The first mentioning of the Church of St Alexander Nevsky first appeared in the chronicles of 1625. A new church was probably built on the site of the former one in 1630, in the times of Patriarch Filaret, on the east side of the Belfry, not far from the Church of the Wonderworkers of Chernigov. It was called the cathedral in 1634.

In 1681-1683, the two churches were built under one roof. The altars of St Alexander Nevsky and the Wonderworkers of Chernigov were transferred there, while the old churches, probably dilapidated, were dismantled. Both churches were consecrated in 1683. Those shrines are depicted in the engravings of the early 18th century, showing the Kremlin from the Zamoskvorechie District. They were located to the west of the gates of the Prikaz (administrative) Chambers. Ten domes crowned the united pyramidal roof. An open arcade surrounded the buildings of the churches, and a staircase from Ivanovskaya Square led to the arcade. The whole construction, together with the Prikaz Chambers, was dismantled in 1772 because of the preparations to build the Grand Kremlin Palace according to Bazhenov’s design.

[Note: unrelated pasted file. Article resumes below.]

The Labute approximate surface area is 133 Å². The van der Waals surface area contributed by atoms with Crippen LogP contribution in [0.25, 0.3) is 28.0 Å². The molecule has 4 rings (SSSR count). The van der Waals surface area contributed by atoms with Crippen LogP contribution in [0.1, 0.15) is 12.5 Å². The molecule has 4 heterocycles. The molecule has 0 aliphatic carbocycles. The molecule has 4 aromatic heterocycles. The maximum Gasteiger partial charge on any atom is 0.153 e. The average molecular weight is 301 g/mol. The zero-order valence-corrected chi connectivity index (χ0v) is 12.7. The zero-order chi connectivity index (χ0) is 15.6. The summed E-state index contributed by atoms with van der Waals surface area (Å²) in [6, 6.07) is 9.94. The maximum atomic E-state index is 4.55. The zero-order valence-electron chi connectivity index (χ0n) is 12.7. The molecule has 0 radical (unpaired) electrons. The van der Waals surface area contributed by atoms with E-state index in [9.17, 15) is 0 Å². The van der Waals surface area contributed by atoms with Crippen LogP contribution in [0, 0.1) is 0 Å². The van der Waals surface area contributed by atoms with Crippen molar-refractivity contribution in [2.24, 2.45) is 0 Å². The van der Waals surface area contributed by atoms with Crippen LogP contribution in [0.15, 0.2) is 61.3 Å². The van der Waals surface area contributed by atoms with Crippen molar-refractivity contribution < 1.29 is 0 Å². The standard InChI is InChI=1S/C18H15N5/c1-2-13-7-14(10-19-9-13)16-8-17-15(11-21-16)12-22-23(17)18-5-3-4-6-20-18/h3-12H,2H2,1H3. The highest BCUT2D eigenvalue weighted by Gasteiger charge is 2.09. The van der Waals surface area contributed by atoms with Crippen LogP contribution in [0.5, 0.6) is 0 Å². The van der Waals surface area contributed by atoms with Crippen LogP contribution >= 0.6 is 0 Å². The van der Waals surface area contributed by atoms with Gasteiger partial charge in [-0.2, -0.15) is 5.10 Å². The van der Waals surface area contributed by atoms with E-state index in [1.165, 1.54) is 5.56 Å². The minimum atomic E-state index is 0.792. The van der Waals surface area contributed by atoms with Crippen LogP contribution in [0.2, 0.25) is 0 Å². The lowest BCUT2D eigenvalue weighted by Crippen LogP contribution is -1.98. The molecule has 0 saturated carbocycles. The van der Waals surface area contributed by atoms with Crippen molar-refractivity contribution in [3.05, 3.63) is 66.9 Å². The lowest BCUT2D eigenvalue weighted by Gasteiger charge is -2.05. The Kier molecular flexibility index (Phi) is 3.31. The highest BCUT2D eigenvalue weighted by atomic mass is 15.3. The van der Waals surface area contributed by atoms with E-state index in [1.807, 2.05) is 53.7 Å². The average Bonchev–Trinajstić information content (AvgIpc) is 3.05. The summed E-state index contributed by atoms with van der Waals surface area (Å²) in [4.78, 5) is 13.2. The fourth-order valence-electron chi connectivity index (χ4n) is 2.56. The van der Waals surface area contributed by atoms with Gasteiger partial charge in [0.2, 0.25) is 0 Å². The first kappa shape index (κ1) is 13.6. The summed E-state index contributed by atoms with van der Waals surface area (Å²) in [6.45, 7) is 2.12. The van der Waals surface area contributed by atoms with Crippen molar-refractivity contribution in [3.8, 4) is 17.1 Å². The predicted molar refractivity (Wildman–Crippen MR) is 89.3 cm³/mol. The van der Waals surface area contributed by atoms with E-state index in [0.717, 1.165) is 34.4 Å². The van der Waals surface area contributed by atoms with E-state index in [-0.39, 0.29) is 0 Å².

Fragment of the Kremlin view from the Zamoskvorechie District

'Kremlenagrad' plan fragment, view from the east side of the BelfryFragment of a plan and façade of the Administrative Office (Prikaz) with the Churches of the Saints of Chernigov and the St Prince